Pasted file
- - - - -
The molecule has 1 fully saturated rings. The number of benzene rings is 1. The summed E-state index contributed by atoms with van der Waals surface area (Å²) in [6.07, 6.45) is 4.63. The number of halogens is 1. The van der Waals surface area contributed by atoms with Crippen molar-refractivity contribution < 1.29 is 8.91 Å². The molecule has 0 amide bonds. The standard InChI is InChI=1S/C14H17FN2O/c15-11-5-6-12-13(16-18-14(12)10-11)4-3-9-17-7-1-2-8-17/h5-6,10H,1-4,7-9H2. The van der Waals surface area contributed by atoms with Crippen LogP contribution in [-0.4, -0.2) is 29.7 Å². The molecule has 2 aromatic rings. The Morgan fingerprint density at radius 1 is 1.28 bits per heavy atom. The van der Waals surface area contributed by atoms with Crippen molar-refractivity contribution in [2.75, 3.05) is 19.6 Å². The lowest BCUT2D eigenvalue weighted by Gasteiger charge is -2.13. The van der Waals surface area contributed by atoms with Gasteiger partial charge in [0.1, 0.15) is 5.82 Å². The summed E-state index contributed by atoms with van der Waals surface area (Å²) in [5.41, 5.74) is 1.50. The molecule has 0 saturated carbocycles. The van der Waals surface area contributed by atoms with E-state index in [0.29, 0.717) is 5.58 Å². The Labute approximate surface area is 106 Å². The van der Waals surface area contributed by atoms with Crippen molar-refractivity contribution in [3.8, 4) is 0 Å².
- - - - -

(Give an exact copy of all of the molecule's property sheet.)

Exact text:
The molecule has 1 fully saturated rings. The number of benzene rings is 1. The summed E-state index contributed by atoms with van der Waals surface area (Å²) in [6.07, 6.45) is 4.63. The number of halogens is 1. The van der Waals surface area contributed by atoms with Crippen molar-refractivity contribution < 1.29 is 8.91 Å². The molecule has 0 amide bonds. The standard InChI is InChI=1S/C14H17FN2O/c15-11-5-6-12-13(16-18-14(12)10-11)4-3-9-17-7-1-2-8-17/h5-6,10H,1-4,7-9H2. The van der Waals surface area contributed by atoms with Crippen LogP contribution in [-0.4, -0.2) is 29.7 Å². The molecule has 2 aromatic rings. The Morgan fingerprint density at radius 1 is 1.28 bits per heavy atom. The van der Waals surface area contributed by atoms with Crippen molar-refractivity contribution in [2.75, 3.05) is 19.6 Å². The lowest BCUT2D eigenvalue weighted by Gasteiger charge is -2.13. The van der Waals surface area contributed by atoms with Gasteiger partial charge in [0.1, 0.15) is 5.82 Å². The summed E-state index contributed by atoms with van der Waals surface area (Å²) in [5.41, 5.74) is 1.50. The molecule has 0 saturated carbocycles. The van der Waals surface area contributed by atoms with E-state index in [0.29, 0.717) is 5.58 Å². The Labute approximate surface area is 106 Å². The van der Waals surface area contributed by atoms with Crippen molar-refractivity contribution in [3.8, 4) is 0 Å².